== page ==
Today the Washington Post reported on a massive leak of personal information and passwords belonging to over 6 million customers. I don't know what page of the physical paper this story was printed on, but it definitely wasn't front-page news. Nowadays, these kinds of leaks have become commonplace. Over the last several years there have been many high-profile leaks of private information from companies like Amazon, Uber and Venmo, potentially compromising the personal and financial information of tens of millions of people. And yet we all still use these services. We do an internal calculus involving the risk of a leak, the sensitivity of the data, and the benefit of using the service. For most of us, we decide that we want that sweet, sweet same-day delivery, a car on call, and a painless way to pay back our friends for Thai food more than we want absolute security of our personal data. But no company has more access to our private data than Google. Chances are that your recovery email for Verizon, Amazon and Uber is a Gmail account, your browser is Chrome, and even if your phone doesn't run on Android, you have several Google services installed with a bevy of permissions.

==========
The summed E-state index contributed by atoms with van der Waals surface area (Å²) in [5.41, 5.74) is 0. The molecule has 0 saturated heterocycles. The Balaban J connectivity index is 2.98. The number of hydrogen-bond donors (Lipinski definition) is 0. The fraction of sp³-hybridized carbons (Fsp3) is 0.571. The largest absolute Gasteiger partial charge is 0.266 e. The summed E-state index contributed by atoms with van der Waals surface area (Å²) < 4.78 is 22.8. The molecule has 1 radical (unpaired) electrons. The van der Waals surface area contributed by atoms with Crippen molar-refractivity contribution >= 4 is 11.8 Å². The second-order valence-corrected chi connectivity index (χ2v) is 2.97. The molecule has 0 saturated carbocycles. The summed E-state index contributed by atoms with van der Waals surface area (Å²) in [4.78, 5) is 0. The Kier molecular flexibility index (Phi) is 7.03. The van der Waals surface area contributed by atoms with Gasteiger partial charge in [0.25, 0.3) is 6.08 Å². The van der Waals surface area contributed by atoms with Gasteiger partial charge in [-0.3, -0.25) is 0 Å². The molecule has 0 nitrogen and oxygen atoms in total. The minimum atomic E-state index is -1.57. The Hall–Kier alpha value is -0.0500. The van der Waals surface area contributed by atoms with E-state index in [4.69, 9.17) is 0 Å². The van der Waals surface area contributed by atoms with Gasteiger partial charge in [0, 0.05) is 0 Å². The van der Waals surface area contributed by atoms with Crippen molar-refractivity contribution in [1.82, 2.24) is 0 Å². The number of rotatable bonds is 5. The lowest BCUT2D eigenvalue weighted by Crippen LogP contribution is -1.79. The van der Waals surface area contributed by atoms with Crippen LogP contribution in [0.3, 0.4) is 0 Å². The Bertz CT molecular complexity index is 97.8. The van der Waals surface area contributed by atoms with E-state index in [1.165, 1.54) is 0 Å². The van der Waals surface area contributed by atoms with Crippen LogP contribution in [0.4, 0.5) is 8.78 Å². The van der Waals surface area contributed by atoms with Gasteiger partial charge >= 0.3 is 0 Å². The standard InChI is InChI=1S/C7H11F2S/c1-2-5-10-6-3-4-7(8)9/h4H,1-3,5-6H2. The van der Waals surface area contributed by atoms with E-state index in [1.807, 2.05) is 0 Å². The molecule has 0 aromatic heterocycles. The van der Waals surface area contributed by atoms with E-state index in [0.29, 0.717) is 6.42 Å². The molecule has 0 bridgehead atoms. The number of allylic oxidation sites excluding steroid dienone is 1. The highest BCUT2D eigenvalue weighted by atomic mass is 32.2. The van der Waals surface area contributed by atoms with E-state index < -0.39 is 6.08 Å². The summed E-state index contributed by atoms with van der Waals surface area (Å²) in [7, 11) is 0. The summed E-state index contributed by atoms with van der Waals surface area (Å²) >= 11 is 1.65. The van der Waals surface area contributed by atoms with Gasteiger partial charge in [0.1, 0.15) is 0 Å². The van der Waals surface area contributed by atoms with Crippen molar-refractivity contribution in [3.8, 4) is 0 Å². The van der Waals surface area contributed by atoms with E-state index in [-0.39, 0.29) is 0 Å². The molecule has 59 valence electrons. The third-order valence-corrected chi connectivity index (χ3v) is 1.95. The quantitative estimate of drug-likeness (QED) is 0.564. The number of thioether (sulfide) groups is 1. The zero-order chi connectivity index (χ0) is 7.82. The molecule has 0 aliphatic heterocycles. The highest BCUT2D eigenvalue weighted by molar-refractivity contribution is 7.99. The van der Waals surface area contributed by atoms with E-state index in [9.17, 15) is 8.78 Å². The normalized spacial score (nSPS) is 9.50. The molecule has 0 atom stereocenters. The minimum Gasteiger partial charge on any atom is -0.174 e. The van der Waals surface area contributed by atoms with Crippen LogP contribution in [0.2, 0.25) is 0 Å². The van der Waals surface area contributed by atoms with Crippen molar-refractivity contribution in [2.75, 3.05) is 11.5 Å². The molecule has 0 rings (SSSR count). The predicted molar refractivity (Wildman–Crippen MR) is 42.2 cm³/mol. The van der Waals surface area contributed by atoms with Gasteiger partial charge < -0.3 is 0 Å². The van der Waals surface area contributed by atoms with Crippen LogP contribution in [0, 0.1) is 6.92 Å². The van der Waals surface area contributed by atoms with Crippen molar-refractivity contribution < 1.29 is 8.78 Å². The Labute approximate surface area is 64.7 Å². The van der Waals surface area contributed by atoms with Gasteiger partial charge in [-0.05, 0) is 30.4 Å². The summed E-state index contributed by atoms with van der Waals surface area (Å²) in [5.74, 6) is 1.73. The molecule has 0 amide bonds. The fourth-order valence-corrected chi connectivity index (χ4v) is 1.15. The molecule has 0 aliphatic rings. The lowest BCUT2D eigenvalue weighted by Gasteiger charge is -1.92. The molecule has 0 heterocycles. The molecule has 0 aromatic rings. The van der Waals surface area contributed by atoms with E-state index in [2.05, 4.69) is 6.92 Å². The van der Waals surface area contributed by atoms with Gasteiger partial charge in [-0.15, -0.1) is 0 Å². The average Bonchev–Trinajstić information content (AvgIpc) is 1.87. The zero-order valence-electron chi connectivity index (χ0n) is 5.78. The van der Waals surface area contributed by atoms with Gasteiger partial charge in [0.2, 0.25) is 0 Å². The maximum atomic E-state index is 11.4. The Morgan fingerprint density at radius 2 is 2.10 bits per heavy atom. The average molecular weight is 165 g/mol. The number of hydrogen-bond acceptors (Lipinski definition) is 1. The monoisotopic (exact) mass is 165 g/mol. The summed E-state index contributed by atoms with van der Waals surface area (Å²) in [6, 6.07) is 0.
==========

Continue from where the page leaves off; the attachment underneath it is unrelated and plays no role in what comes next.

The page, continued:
Most people seem to trust Google with their data. But now they want more data from as many volunteers as they can get. Much more data. And of a far more personal nature. Google is collaborating with investigators from Stanford and Duke universities on an audacious plan to map human health. Google wants your blood, your sweat, your tears, and several other bodily secretions that people don't talk about in polite company. They want to sequence and enumerate your genome, your proteome, your metabolome, and your microbiome. They want to scan you with every medical and wearable device imaginable. Oh, and they want to do this continuously for the next five years. It's a big ask, but the payoff for our understanding of human health could be immense.
I said yes. Please don't be evil, Google.